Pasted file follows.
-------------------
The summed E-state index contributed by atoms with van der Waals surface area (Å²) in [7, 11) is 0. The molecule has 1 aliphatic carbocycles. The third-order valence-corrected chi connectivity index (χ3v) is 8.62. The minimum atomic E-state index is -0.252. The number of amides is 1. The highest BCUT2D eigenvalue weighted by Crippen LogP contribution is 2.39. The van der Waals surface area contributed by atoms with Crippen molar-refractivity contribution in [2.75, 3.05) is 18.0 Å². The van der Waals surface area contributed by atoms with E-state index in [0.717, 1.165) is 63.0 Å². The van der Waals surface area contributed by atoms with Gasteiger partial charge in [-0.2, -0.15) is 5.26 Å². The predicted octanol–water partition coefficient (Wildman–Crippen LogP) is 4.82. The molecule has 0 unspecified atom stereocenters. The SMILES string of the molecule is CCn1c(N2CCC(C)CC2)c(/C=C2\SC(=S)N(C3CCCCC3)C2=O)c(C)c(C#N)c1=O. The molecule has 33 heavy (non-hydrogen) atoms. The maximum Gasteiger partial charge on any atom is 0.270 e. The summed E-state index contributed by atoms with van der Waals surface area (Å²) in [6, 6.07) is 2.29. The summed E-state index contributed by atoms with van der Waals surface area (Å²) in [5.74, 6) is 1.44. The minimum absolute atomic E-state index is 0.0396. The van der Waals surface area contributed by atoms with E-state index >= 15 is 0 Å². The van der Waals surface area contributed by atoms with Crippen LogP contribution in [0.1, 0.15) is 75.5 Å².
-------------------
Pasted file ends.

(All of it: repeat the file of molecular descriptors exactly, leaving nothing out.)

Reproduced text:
The summed E-state index contributed by atoms with van der Waals surface area (Å²) in [7, 11) is 0. The molecule has 1 aliphatic carbocycles. The third-order valence-corrected chi connectivity index (χ3v) is 8.62. The minimum atomic E-state index is -0.252. The number of amides is 1. The highest BCUT2D eigenvalue weighted by Crippen LogP contribution is 2.39. The van der Waals surface area contributed by atoms with Crippen molar-refractivity contribution in [2.75, 3.05) is 18.0 Å². The van der Waals surface area contributed by atoms with E-state index in [0.717, 1.165) is 63.0 Å². The van der Waals surface area contributed by atoms with Gasteiger partial charge in [-0.2, -0.15) is 5.26 Å². The predicted octanol–water partition coefficient (Wildman–Crippen LogP) is 4.82. The molecule has 0 unspecified atom stereocenters. The SMILES string of the molecule is CCn1c(N2CCC(C)CC2)c(/C=C2\SC(=S)N(C3CCCCC3)C2=O)c(C)c(C#N)c1=O. The molecule has 33 heavy (non-hydrogen) atoms. The maximum Gasteiger partial charge on any atom is 0.270 e. The summed E-state index contributed by atoms with van der Waals surface area (Å²) in [6, 6.07) is 2.29. The summed E-state index contributed by atoms with van der Waals surface area (Å²) in [5.74, 6) is 1.44. The minimum absolute atomic E-state index is 0.0396. The van der Waals surface area contributed by atoms with E-state index >= 15 is 0 Å². The van der Waals surface area contributed by atoms with Crippen LogP contribution in [0.1, 0.15) is 75.5 Å².